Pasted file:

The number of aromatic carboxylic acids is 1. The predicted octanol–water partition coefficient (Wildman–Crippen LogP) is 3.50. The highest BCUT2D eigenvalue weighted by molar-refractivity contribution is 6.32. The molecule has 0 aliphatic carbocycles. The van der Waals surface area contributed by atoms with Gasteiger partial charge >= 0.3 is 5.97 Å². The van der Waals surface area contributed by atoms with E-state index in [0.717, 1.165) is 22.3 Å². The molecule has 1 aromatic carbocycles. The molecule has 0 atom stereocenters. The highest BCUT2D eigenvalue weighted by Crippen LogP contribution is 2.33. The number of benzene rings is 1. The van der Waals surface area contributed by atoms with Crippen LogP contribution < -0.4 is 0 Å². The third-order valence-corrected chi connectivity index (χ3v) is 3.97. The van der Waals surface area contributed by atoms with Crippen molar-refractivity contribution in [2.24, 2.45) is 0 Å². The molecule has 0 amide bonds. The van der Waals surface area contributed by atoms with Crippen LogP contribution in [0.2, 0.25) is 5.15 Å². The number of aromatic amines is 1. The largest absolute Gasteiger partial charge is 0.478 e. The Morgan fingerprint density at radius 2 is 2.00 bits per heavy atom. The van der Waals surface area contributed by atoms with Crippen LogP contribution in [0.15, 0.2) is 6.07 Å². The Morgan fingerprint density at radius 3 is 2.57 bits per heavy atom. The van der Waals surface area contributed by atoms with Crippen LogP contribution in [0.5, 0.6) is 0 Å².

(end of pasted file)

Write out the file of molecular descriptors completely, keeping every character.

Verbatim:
The number of aromatic carboxylic acids is 1. The predicted octanol–water partition coefficient (Wildman–Crippen LogP) is 3.50. The highest BCUT2D eigenvalue weighted by molar-refractivity contribution is 6.32. The molecule has 0 aliphatic carbocycles. The van der Waals surface area contributed by atoms with Gasteiger partial charge >= 0.3 is 5.97 Å². The van der Waals surface area contributed by atoms with E-state index in [0.717, 1.165) is 22.3 Å². The molecule has 1 aromatic carbocycles. The molecule has 0 atom stereocenters. The highest BCUT2D eigenvalue weighted by Crippen LogP contribution is 2.33. The number of benzene rings is 1. The van der Waals surface area contributed by atoms with Crippen LogP contribution < -0.4 is 0 Å². The third-order valence-corrected chi connectivity index (χ3v) is 3.97. The van der Waals surface area contributed by atoms with Crippen molar-refractivity contribution in [2.24, 2.45) is 0 Å². The molecule has 0 amide bonds. The van der Waals surface area contributed by atoms with Crippen LogP contribution in [0.2, 0.25) is 5.15 Å². The number of aromatic amines is 1. The largest absolute Gasteiger partial charge is 0.478 e. The Morgan fingerprint density at radius 2 is 2.00 bits per heavy atom. The van der Waals surface area contributed by atoms with Crippen LogP contribution in [0.15, 0.2) is 6.07 Å². The Morgan fingerprint density at radius 3 is 2.57 bits per heavy atom. The van der Waals surface area contributed by atoms with Crippen LogP contribution in [0.5, 0.6) is 0 Å².